Wednesday, May 23, 2012

My Crazy Good Line of Work

It’s 10 pm and here I am with my friend and co-worker on the front lawn scrubbing down baby oil- mud- and paint-encrusted tarps. I’ve come to terms with the fact that no matter where I live, the neighbors will always suspect that I’m a little crazy in my line of work. I wonder if any of them are catching a glimpse out of their kitchen windows as they clean their evening dishes. This is my glorious job!

You see, my youth group has just finished its end of the year bash, which brings the Indian Festival of Holi to life for 50 suburban Protestant teenagers. Imagine the excitement of taking handfuls of vibrant dried paint and hurling red, magenta, teal,and lime paint at your friends. We are a living canvas and everyone joyfully decorates each other’s clothes, hair, and faces with the beautiful hues of spring. We are a sight to be seen.

We form a circle and hold hands. We talk about our friend Jesus, the radical, outspoken revolutionary who was betrayed by his own friends. We remember what it feels like to be betrayed by our own friends. We remember Jesus died and then after three days rose again. I explain that the Festival of Holi celebrates resurrection, a common theme in Christianity and Hinduism, life conquering death, in the turning of the melted snow into water that will bring new life with spring. We recall moments of our own personal resurrection. We take some time to be still and silent. 

I look around the circle and wonder if there are any present who cannot relate to resurrection, who have been trapped by circumstances in their lives and never tasted this hope. I ask the 8th graders to step forward. We all lay hands on them and bless each of them individually as they will make the transition into high school. We shed tears, embrace each other, and move about joyfully on a Holy Spirit high.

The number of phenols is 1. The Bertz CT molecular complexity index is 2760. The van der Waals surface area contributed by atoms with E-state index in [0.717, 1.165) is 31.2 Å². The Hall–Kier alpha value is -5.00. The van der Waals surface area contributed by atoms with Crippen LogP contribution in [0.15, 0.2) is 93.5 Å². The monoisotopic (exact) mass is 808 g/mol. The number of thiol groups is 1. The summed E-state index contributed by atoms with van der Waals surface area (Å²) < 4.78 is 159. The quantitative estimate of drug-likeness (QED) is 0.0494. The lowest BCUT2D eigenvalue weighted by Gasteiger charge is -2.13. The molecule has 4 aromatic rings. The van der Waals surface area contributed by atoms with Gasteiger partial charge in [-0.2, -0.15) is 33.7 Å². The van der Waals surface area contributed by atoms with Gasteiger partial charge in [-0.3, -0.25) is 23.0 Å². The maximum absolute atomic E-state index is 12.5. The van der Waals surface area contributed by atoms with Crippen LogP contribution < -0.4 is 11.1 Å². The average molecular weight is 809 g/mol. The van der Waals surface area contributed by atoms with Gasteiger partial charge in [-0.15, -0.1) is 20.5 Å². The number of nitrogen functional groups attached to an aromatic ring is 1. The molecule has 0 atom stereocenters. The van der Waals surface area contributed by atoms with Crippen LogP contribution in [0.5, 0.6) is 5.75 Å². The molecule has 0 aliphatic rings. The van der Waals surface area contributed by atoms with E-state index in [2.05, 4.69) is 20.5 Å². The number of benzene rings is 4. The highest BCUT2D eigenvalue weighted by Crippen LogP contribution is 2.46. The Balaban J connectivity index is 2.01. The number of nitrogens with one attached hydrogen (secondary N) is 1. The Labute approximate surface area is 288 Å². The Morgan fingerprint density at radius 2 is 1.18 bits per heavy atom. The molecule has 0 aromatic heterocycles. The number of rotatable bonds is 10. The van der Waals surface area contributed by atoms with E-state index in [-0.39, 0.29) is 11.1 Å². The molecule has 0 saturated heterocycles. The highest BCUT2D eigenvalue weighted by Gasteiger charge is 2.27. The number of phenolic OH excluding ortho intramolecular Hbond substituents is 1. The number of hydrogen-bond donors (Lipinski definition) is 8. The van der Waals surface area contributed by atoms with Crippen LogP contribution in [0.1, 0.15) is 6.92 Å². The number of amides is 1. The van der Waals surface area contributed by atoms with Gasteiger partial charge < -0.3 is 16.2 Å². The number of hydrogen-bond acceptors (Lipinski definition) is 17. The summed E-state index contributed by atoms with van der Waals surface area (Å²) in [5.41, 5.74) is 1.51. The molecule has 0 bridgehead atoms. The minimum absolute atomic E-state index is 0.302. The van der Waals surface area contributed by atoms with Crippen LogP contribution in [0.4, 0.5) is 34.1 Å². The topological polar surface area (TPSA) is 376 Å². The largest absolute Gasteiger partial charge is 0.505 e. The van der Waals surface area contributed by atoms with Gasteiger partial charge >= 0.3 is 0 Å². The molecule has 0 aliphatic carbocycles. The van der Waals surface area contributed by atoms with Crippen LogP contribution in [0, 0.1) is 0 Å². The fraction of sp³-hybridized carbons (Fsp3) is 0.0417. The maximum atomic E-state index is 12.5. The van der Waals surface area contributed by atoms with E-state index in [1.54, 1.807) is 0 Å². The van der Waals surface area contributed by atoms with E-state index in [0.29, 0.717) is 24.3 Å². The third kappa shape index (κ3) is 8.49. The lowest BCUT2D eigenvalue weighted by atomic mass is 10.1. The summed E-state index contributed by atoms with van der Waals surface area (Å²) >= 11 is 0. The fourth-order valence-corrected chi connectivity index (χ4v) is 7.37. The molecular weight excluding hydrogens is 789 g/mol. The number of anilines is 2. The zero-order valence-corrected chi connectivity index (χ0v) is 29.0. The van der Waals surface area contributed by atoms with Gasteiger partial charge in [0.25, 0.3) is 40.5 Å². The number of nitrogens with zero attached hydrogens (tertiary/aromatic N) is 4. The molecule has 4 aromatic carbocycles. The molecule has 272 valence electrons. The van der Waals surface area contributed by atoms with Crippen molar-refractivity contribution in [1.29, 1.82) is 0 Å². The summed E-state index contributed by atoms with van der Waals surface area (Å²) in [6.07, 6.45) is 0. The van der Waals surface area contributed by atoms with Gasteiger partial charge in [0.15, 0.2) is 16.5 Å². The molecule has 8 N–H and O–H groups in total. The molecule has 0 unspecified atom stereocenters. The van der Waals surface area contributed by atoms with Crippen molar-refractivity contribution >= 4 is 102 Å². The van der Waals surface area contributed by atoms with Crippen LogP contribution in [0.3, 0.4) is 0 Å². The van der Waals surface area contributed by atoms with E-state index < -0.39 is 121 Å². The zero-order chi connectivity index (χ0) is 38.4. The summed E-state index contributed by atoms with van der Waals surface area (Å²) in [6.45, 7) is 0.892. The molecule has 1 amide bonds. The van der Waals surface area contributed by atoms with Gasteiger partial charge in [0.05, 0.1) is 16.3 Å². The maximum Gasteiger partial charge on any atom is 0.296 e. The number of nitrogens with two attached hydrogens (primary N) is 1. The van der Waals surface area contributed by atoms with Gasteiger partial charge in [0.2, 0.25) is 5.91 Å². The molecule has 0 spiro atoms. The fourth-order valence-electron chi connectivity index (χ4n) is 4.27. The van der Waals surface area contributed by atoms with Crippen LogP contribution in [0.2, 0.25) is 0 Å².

People are seeking a connection with the divine, sacred moments that offer healing to our weary bodies and hearts- whether physical, emotional, spiritual- the church is called to a healing ministry.

When the tarps and myself are cleaned, I sit down with my cup of tea in my comfy chair, I review my end of day e-mails, and I see an e-mail from one of the parent volunteers from tonight’s bash who has been somewhat skeptical of the changes in the youth ministry. Instead of critique, I find a wonderful surprise. The e-mail is thanking me for the opportunity to serve, “I must admit this wasn’t something that I was really looking forward to doing today, but on the way home with six very talkative teen boys, I guess I realized something good is going on and I needed to be reminded of it.” I pause and take in this moment of appreciation. Tonight, as I wrap my arms around my two daughters and close my eyes, I am not thinking about what I have left undone. I am feeling thankful. My mind begins to trace the moments of the day, when I felt the energy drain out of me, when I felt most alive. This is something that I ask our youth to do on spiritual practice nights at youth group when we go through the Ignatian Examen. I place my hand over my heart, and I thank God.

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